Judge Daniel MacDonald likes pretty women.
Our review of Pretty Woman: 10th Anniversary Special Edition, published March 6th, 2000, is also available.
She walked off the street, into his life and stole his heart.
The movie that made Julia Roberts a star, now in high definition.
Facts of the Case
Vivian Ward (Julia Roberts, Closer), a prostitute working Hollywood Boulevard, is desperate for rent money and having a slow night; that changes when billionaire Edward Lewis (Richard Gere, Unfaithful) stops to ask for directions. One hour turns into one night, and then turns into a weeklong arrangement with Vivian as Edward's "beck-and-call girl." After a rough start, the week plays like a fairy tale as Edward and kindly hotel manager Barney (Hector Elizondo, Turbulence) help the charming but unrefined Vivian unleash her inner beauty.
As Edward falls for Vivian, his cutthroat attitude toward his work begins to change, seriously chafing his longtime lawyer friend Philip (Jason Alexander, Shallow Hal). Philip knows Vivian's line of work, and might not let her forget it.
A big part of what makes Pretty Woman such a genre classic is the balance it strikes between light and dark. The film earns its R rating: Edward and Vivian have sex a number of times, starting early in the picture; there's a short but intense attempted rape scene; characters swear as appropriate for the situation. None of these things would likely make it in to a 2009 version of Pretty Woman—instead, the rougher stuff would be sanitized to earn a PG or PG-13. Those harder elements, though, greatly enhance the rags-to-riches beats of the story, making Vivian's transformation that much more enduring. A unique element of Pretty Woman, as director Garry Marshall (The Princess Diaries) points out in his appealing audio commentary, is that the main characters have sex right away but neither is that into it, and the suspense for the rest of the picture is around when they will kiss on the mouth.
It's easy to see how Pretty Woman turned Julia Roberts into a big bright shining star (and won her an Oscar nomination). From the moment she comes out for breakfast in a bathrobe, her curly red hair in place of the short blond wig we had seen her in up to this point, we fall instantly in love with her. Roberts' performance is at turns both big and subtle—her character arc is represented in her walk, her stance, the way she eats, and the way she speaks. Her charm is irresistible, magnetic, and seemingly effortless.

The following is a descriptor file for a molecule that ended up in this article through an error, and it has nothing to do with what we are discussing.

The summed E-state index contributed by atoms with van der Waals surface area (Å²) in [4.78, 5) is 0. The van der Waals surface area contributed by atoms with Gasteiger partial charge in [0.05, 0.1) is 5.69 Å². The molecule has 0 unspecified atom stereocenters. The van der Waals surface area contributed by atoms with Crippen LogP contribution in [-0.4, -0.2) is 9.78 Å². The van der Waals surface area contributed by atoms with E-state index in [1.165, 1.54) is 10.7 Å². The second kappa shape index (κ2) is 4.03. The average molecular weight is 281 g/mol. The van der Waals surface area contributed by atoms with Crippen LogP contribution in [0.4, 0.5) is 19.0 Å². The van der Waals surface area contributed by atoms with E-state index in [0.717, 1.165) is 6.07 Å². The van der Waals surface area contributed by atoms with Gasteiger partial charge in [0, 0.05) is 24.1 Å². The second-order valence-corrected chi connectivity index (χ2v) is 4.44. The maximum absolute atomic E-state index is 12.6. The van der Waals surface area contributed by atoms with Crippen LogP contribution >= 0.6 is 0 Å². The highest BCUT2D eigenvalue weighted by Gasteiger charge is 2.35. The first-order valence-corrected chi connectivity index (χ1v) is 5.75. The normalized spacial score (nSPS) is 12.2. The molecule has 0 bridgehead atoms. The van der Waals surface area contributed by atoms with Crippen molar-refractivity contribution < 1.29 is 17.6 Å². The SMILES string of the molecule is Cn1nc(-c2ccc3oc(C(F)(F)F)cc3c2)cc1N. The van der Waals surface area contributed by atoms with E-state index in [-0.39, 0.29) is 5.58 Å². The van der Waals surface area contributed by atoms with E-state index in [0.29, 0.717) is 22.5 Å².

Gere was already well known by the time he did Pretty Woman, and he successfully underplays the aloof, emotionally distant Edward, not letting us off the hook by making him more likable. The rest of the cast, including Laura San Giacomo (Sex, Lies, and Videotape) and a blink-and-you'll-miss-it appearance by Hank Azaria (Heat), is solid across the board.
This Blu-ray release includes a surprisingly good video transfer for a film nearly twenty years old. Outdoor daytime scenes have that three-dimensional pop that high-def fans crave, with the movie's color scheme (lots of reds, yellows, and blues) jumping off the screen, while the darker shots are grainier; this is likely very faithful to the theatrical experience. We can see every bit of Gucci product placement and the monogram on Edward's shirtsleeve, while Philip's coat in the polo scene—comprised of a tightly crosshatched pattern that looks like hell on DVD—is rendered impeccably. Picture quality surpassed my expectations.
There's not much going on audio-wise, but what is there is nicely rendered. Dialogue has a natural timbre, and the music—from the opening titles' "King of Wishful Thinking" to Peter Cetera's "No Explanation"—is about as full as it can be given the source material. Most impressive is when Vivian is being attended to at a high-end clothing store as Edward strong-arms the manager—the opening bars of "Pretty Woman" are played on piano and guitar, and the lower notes provide the movie's best bass. There is certainly nothing wrong with this audio mix, but it's not intended to overly challenge your home theatre.
Extras are ported over from the 2005 special edition DVD, all in standard definition, starting with the previously mentioned audio commentary. Laidback and good-humored, Garry Marshall is eminently listenable, breaking down the construction of scenes from a writer's perspective and pointing out mistakes or other trivia. Having worked in Hollywood since the early '50s, Marshall offers a seasoned perspective on his highly successful film. The director also narrates a surprisingly engaging tour of the Los Angeles locations where Pretty Woman was shot. A blooper reel, five minutes of Gere and Roberts performing at the wrap party, a short production featurette, and a Natalie Cole music video round out the special features.
A beloved, smart romantic comedy, Pretty Woman is welcome on Blu-ray, especially in such good shape. If you don't already have it in your collection, this is well worth the purchase price for the fine video transfer. If you've already got it, this is the best it's ever looked, so it'll probably be worth the upgrade.
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Scales of Justice
Studio: Touchstone Pictures
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